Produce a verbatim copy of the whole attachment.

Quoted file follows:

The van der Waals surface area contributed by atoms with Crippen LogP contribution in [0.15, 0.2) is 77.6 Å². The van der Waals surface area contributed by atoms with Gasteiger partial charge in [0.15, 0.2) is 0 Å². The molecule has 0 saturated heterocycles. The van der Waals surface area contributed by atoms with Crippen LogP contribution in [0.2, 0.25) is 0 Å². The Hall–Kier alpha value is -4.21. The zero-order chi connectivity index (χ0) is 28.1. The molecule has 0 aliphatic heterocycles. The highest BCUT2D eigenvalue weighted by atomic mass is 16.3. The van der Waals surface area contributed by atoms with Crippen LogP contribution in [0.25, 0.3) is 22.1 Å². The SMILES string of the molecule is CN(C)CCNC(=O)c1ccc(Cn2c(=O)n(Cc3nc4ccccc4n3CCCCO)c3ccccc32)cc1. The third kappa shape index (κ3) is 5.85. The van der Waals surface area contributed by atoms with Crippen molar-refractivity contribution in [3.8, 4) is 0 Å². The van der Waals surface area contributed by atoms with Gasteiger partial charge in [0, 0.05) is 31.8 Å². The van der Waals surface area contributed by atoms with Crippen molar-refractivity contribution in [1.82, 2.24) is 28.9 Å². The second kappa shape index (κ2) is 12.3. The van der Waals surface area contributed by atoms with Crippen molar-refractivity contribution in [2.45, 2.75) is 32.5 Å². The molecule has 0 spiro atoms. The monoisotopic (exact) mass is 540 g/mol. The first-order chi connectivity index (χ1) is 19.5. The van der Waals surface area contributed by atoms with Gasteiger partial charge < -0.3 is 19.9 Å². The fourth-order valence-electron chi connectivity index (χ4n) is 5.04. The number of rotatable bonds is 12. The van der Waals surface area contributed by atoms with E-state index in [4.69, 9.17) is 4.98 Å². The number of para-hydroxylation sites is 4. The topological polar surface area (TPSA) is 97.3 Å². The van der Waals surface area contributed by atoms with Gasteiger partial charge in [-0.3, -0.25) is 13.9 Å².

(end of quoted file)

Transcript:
The van der Waals surface area contributed by atoms with Crippen LogP contribution in [0.15, 0.2) is 77.6 Å². The van der Waals surface area contributed by atoms with Gasteiger partial charge in [0.15, 0.2) is 0 Å². The molecule has 0 saturated heterocycles. The van der Waals surface area contributed by atoms with Crippen LogP contribution in [0.2, 0.25) is 0 Å². The Hall–Kier alpha value is -4.21. The zero-order chi connectivity index (χ0) is 28.1. The molecule has 0 aliphatic heterocycles. The highest BCUT2D eigenvalue weighted by atomic mass is 16.3. The van der Waals surface area contributed by atoms with Crippen LogP contribution in [0.25, 0.3) is 22.1 Å². The SMILES string of the molecule is CN(C)CCNC(=O)c1ccc(Cn2c(=O)n(Cc3nc4ccccc4n3CCCCO)c3ccccc32)cc1. The third kappa shape index (κ3) is 5.85. The van der Waals surface area contributed by atoms with Crippen molar-refractivity contribution in [3.8, 4) is 0 Å². The van der Waals surface area contributed by atoms with Gasteiger partial charge in [0, 0.05) is 31.8 Å². The van der Waals surface area contributed by atoms with Crippen molar-refractivity contribution in [1.82, 2.24) is 28.9 Å². The second kappa shape index (κ2) is 12.3. The van der Waals surface area contributed by atoms with Crippen molar-refractivity contribution in [2.45, 2.75) is 32.5 Å². The molecule has 0 spiro atoms. The monoisotopic (exact) mass is 540 g/mol. The first-order chi connectivity index (χ1) is 19.5. The van der Waals surface area contributed by atoms with Gasteiger partial charge < -0.3 is 19.9 Å². The fourth-order valence-electron chi connectivity index (χ4n) is 5.04. The number of rotatable bonds is 12. The van der Waals surface area contributed by atoms with E-state index in [4.69, 9.17) is 4.98 Å². The number of para-hydroxylation sites is 4. The topological polar surface area (TPSA) is 97.3 Å². The van der Waals surface area contributed by atoms with Gasteiger partial charge in [-0.3, -0.25) is 13.9 Å².